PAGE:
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How to be thankful when times are tough

“Bad news travels faster than good.” This ancient phrase seems like our present reality. 

thankful thanksgiving thank
Unsplash/ Ann

One conversation at the water cooler or in passing with your neighbor is enough to remind you that people are upset, scared, depressed, or hurting. One trip to the gas station can cause financial panic for the average American right now.

One attempt to stock the shelves of your shop can leave you wondering if your business will survive another week. And who among us isn’t aware that depression and anxiety have been on the rise during the pandemic — not simply because the experts tell us so, but because we have a family member we can think of who is struggling at this very moment. 

It’s hard to escape bad news right now.

How could we possibly celebrate Thanksgiving with gratitude? Not with earthly platitudes that fail to warm a broken heart stripped of all hope. We need more than that. So, where do we turn?

The Apostle Paul provides a solution. In essence, he tells us to stop and recognize that Jesus reigns supreme. When we do, we can be assured that regardless of what is swirling around us, God is all-powerful and is actively watching for opportunities to help us.

As Paul was suffering an unjust arrest in a prison cell, he wrote to remind Christians that the entire universe is held together by Jesus Christ, who is “before all things, and in him all things hold together” (Colossians 1:17).

Jesus is how the oceans stay within their borders, how atoms join to make molecules, how the Milky Way hangs in the heavens. Whether we realize it or not, Jesus, the Living Word, is holding our world together. And he does this out of love for us.

If we can trust Jesus to keep the earth rotating, then we can trust him with every detail of our lives. While suffering severe persecution, Peter wrote, “Cast all your cares upon him, for he cares for you” (1 Peter 5:7).

When life is hard, or we feel defeated, it’s time for an important paradigm shift: We are not victims of circumstance; we are victors through Jesus who loves us. Jesus is sitting in a place of authority and blessing, and God raised us up and seated us with Jesus (Ephesians 2:6). 

Paul added, “Since you have been raised with Christ, set your hearts on things above where Christ is seated at the right hand of God” (Colossians 3:1). 

How do you “look to things above?” This may seem obvious but go to your Bible. Each Biblical hero did not live through a cute story with a happy ending, but extreme circumstances that almost annihilated each one. And yet, God was faithful to pull them through:

  • A desperate Moses ran out of water for two million people in the desert. 
  •  A depressed Elijah thought he was the only one left in the world who served God. 
  • A devastated Job suffered the loss of his family and the ridicule of his friends.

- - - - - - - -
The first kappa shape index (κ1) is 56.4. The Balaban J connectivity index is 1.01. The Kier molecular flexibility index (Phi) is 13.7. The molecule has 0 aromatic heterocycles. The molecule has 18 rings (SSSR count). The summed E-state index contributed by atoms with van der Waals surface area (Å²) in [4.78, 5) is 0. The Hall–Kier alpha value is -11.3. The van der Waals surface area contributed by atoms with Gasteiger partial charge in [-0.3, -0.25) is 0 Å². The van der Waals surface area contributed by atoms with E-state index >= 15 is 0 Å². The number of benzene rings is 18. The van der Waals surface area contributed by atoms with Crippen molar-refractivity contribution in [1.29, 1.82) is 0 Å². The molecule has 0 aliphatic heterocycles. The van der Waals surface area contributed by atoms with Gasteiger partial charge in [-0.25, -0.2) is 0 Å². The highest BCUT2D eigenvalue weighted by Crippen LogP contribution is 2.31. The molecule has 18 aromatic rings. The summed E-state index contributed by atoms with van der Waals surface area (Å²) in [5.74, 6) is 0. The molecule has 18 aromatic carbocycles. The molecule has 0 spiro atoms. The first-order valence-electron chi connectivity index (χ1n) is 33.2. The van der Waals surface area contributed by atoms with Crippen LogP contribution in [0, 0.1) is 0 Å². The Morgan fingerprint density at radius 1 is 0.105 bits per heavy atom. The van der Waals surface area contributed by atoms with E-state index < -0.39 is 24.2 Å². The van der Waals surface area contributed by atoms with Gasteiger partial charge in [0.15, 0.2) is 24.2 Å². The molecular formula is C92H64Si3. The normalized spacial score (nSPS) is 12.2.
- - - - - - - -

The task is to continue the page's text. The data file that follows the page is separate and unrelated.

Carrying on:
• A despairing David ran for three years from an enraged, insane King Saul. 
  • A dislocated Daniel suffered deportation and a political plot that led to a lion's den. 
  • A deserted Paul suffered loneliness.

In the midst of his darkest hours in prison, Paul wrote, “Set your minds on things above, not on earthly things” (Colossians 3:2). Can you imagine having that peace of mind … from a jail cell? Well, the reality is that we can, because we have access to the same Father, Son and Holy Spirit that Paul did. 

Let me give you some basics to stir your heart toward a Thanksgiving of gratitude. When you sit down at the Thanksgiving table, you can read these right out of Psalm chapter 103. Here’s a sample of the benefits God has for you and me, right at this very moment:

  • He forgives your iniquities.
  • He heals your diseases.
  • He redeems you from destruction.
  • He crowns you with lovingkindness and tender mercies.
  • He executes righteousness and judgment for the oppressed.
  • He is merciful and gracious, slow to anger and quick to love.
  • He does not deal with us according to our sins.
  • His righteousness is to our children’s children.
  • His kingdom rules over all.

When the headlines get you down, meditate instead on “things above.” Jesus is your hero of heroes, your Lord of lords, your King of kings. Maybe this Thanksgiving, when there’s plenty to be anxious about, is when the reality of who He truly is sinks deep into your soul for the first time. 

Dr. David Jeremiah is among the best known Christian leaders in the world. He serves as senior pastor of Shadow Mountain Community Church in El Cajon, California and is the founder and host of Turning Point. Turning Point‘s 30-minute radio program is heard on more than 2,200 radio stations daily. A New York Times bestselling author and Gold Medallion winner, he has written more than fifty books.

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